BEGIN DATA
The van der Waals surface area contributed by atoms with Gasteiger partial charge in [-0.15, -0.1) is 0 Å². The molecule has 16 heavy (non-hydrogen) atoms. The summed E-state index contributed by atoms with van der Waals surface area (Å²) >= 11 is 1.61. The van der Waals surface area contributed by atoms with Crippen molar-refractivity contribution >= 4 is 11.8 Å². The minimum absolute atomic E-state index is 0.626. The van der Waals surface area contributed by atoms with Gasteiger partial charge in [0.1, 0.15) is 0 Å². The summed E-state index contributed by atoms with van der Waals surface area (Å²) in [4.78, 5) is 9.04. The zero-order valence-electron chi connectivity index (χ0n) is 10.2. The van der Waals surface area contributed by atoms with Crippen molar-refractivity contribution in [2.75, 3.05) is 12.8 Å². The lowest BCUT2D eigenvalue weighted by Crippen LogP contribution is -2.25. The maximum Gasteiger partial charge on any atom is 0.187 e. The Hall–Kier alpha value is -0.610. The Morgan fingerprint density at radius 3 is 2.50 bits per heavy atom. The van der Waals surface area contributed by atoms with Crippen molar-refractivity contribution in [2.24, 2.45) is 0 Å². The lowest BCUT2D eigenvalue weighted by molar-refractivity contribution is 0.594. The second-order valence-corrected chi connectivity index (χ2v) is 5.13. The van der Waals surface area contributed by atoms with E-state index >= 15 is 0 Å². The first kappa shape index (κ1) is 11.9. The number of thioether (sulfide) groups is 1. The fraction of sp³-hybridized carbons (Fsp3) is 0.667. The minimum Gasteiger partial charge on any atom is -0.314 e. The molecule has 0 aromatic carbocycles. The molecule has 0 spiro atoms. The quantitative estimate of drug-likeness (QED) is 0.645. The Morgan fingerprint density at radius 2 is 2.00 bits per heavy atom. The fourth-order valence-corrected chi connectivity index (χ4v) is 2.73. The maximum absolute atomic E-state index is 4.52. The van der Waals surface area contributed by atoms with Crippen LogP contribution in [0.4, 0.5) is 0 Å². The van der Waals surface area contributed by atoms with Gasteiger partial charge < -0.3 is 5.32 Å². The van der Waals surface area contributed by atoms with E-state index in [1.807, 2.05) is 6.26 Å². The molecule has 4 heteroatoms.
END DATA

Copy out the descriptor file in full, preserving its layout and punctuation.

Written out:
The van der Waals surface area contributed by atoms with Gasteiger partial charge in [-0.15, -0.1) is 0 Å². The molecule has 16 heavy (non-hydrogen) atoms. The summed E-state index contributed by atoms with van der Waals surface area (Å²) >= 11 is 1.61. The van der Waals surface area contributed by atoms with Crippen molar-refractivity contribution >= 4 is 11.8 Å². The minimum absolute atomic E-state index is 0.626. The van der Waals surface area contributed by atoms with Gasteiger partial charge in [0.1, 0.15) is 0 Å². The summed E-state index contributed by atoms with van der Waals surface area (Å²) in [4.78, 5) is 9.04. The zero-order valence-electron chi connectivity index (χ0n) is 10.2. The van der Waals surface area contributed by atoms with Crippen molar-refractivity contribution in [2.75, 3.05) is 12.8 Å². The lowest BCUT2D eigenvalue weighted by Crippen LogP contribution is -2.25. The maximum Gasteiger partial charge on any atom is 0.187 e. The Hall–Kier alpha value is -0.610. The Morgan fingerprint density at radius 3 is 2.50 bits per heavy atom. The van der Waals surface area contributed by atoms with Crippen molar-refractivity contribution in [2.24, 2.45) is 0 Å². The lowest BCUT2D eigenvalue weighted by molar-refractivity contribution is 0.594. The second-order valence-corrected chi connectivity index (χ2v) is 5.13. The van der Waals surface area contributed by atoms with E-state index >= 15 is 0 Å². The first kappa shape index (κ1) is 11.9. The number of thioether (sulfide) groups is 1. The fraction of sp³-hybridized carbons (Fsp3) is 0.667. The minimum Gasteiger partial charge on any atom is -0.314 e. The molecule has 0 aromatic carbocycles. The molecule has 0 spiro atoms. The quantitative estimate of drug-likeness (QED) is 0.645. The Morgan fingerprint density at radius 2 is 2.00 bits per heavy atom. The fourth-order valence-corrected chi connectivity index (χ4v) is 2.73. The maximum absolute atomic E-state index is 4.52. The van der Waals surface area contributed by atoms with Crippen LogP contribution in [0.4, 0.5) is 0 Å². The van der Waals surface area contributed by atoms with Gasteiger partial charge < -0.3 is 5.32 Å². The van der Waals surface area contributed by atoms with E-state index in [1.807, 2.05) is 6.26 Å². The molecule has 4 heteroatoms.